Review: Home Is Not a Country

Home Is Not a Country by Safia Elhillo
My rating: 5 of 5 stars

Lauded poet Safia Elhillo has written a short novel in verse in which she contemplates identity, family, the disorienting sense of translocation that occurs when one is too foreign for suburban American and too American for one's country of origin. Nima is a teenager whose mother left an unnamed Arabic country with her after the death of Nima's father. But violence surrounds them in America after a boy in their community, Haitham is beaten by racist thugs. Nima contemplates what all this means, and envisions the girl she might have been, Yasmeen, which was the name discarded by her parents after she was born. Would Yasmeen's father still live? Would Yasmeen speak fluent Arabic and be at home with her father's family and all her cousins back home? In a dialogue with this imaginary other self (or is she a djinn?) Nima interrogates her world that is and that might have been, and eventually comes to a place of peace in which she understands her mother, her family, and her place in her world.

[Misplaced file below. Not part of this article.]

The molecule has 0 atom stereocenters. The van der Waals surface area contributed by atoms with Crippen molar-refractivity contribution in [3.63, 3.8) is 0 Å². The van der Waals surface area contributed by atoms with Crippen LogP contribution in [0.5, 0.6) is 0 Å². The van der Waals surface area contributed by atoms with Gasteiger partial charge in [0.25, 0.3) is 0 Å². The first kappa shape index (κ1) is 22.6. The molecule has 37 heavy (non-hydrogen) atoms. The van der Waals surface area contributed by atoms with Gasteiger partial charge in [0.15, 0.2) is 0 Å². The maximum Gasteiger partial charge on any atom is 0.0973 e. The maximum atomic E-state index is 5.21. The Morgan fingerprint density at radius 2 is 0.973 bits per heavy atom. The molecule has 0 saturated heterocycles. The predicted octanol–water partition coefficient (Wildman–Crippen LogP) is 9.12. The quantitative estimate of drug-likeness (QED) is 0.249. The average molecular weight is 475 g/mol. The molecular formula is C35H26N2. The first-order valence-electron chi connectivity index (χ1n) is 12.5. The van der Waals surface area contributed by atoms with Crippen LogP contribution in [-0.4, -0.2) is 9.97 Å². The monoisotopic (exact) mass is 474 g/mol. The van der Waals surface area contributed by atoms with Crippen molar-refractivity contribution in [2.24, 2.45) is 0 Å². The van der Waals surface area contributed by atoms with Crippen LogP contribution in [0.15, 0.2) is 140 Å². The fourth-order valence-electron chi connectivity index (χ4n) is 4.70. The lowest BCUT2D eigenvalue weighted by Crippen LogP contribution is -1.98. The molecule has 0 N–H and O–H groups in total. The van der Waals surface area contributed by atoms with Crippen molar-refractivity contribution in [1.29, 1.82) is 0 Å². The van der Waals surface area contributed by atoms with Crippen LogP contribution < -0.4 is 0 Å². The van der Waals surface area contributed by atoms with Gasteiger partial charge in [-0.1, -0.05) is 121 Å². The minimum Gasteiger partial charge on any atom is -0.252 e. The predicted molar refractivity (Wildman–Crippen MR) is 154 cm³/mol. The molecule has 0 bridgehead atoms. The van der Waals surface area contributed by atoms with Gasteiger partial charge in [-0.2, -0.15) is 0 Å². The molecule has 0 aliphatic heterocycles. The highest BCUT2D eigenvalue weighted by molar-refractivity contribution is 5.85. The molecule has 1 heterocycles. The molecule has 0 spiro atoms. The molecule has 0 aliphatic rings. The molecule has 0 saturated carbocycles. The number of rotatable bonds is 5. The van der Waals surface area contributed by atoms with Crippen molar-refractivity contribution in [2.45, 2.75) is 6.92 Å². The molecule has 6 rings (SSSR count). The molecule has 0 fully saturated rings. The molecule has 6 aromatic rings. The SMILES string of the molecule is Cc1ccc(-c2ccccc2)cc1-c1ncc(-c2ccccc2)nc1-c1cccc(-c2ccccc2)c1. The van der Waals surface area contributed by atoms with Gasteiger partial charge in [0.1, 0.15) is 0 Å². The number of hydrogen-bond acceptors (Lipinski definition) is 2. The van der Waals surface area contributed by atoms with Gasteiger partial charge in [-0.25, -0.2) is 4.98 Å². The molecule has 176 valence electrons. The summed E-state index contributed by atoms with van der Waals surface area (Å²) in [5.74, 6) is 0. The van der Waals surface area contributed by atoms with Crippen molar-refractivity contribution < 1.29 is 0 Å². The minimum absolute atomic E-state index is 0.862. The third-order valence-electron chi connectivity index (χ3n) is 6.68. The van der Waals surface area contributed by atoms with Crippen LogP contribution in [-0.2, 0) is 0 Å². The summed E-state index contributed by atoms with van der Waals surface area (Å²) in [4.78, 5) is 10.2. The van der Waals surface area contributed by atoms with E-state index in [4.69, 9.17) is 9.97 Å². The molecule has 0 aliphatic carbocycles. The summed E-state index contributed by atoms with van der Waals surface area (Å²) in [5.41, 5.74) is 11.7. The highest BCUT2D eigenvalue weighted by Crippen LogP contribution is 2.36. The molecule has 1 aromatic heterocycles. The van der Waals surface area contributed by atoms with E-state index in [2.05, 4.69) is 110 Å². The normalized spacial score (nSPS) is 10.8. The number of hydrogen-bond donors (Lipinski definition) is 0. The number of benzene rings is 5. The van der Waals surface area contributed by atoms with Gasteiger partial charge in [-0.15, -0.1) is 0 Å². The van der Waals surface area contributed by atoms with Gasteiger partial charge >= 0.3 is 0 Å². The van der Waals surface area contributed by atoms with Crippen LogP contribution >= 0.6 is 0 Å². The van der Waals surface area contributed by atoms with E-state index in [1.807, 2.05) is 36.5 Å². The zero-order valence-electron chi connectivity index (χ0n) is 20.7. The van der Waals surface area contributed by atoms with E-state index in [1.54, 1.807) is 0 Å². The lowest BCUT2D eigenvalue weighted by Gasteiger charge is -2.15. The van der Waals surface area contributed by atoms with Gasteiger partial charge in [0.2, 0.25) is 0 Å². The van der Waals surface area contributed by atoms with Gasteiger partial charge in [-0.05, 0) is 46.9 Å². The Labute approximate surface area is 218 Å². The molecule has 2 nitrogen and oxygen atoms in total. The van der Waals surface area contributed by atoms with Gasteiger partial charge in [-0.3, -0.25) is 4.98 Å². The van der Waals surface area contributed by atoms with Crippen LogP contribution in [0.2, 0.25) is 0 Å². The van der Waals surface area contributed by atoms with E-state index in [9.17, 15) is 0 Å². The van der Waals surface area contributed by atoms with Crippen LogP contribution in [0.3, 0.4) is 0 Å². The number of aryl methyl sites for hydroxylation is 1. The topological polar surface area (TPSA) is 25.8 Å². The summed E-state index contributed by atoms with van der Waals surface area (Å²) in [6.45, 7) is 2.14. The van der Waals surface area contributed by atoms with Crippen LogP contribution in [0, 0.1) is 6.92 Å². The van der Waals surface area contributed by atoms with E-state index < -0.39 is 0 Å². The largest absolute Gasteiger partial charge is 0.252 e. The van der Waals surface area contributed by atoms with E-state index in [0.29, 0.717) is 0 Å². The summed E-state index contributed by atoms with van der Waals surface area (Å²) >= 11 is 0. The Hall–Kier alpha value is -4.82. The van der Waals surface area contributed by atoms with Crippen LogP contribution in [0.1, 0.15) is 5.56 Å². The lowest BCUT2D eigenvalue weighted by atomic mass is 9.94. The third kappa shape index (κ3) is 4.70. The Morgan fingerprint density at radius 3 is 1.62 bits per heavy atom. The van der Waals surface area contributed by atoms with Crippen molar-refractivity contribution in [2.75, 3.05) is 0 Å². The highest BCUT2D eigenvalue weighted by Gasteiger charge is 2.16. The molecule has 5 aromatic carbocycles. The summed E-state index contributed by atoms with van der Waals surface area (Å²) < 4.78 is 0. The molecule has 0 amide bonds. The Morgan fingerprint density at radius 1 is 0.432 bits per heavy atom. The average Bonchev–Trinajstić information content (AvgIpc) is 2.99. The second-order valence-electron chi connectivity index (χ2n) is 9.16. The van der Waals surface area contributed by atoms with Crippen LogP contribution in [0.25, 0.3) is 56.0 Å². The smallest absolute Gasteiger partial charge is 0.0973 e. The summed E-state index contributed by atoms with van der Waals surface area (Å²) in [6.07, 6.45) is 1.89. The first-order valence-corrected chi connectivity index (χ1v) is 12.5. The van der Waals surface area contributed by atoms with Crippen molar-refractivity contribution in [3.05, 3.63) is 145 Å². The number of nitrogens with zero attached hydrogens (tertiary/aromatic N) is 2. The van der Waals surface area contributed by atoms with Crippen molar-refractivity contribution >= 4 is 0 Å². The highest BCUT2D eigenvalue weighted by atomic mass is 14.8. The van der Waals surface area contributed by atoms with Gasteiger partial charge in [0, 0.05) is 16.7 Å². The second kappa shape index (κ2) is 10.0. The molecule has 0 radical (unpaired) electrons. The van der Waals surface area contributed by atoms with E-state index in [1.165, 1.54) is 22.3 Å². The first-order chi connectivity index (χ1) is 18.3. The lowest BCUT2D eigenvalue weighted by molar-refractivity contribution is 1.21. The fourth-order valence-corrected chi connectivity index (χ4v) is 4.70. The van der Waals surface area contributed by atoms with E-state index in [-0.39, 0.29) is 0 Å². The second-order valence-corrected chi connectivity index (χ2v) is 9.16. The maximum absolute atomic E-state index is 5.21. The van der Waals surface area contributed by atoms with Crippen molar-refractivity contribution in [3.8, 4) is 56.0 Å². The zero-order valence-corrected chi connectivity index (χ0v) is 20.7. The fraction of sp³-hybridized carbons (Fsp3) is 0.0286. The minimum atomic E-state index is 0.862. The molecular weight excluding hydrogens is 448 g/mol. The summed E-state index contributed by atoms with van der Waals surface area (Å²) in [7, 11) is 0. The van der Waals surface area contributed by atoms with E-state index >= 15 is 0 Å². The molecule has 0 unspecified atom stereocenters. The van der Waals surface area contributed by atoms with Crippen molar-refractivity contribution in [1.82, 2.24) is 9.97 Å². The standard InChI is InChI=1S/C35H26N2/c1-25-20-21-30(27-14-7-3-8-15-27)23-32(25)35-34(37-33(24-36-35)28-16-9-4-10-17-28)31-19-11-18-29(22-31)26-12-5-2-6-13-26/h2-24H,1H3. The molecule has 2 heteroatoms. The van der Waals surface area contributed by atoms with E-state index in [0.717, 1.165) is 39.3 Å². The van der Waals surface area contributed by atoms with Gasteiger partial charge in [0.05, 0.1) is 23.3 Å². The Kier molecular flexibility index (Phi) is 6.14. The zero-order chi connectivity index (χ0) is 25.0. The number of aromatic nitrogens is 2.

This is a moving book that would be an excellent selection for summer reading lists.

The audiobook is beautifully read by the author, who helps the reader feel the beautiful cadence of her verse.

You can read an interview with Safia Elhillo here.

I received a digital review copy of this book in exchange for an honest review.

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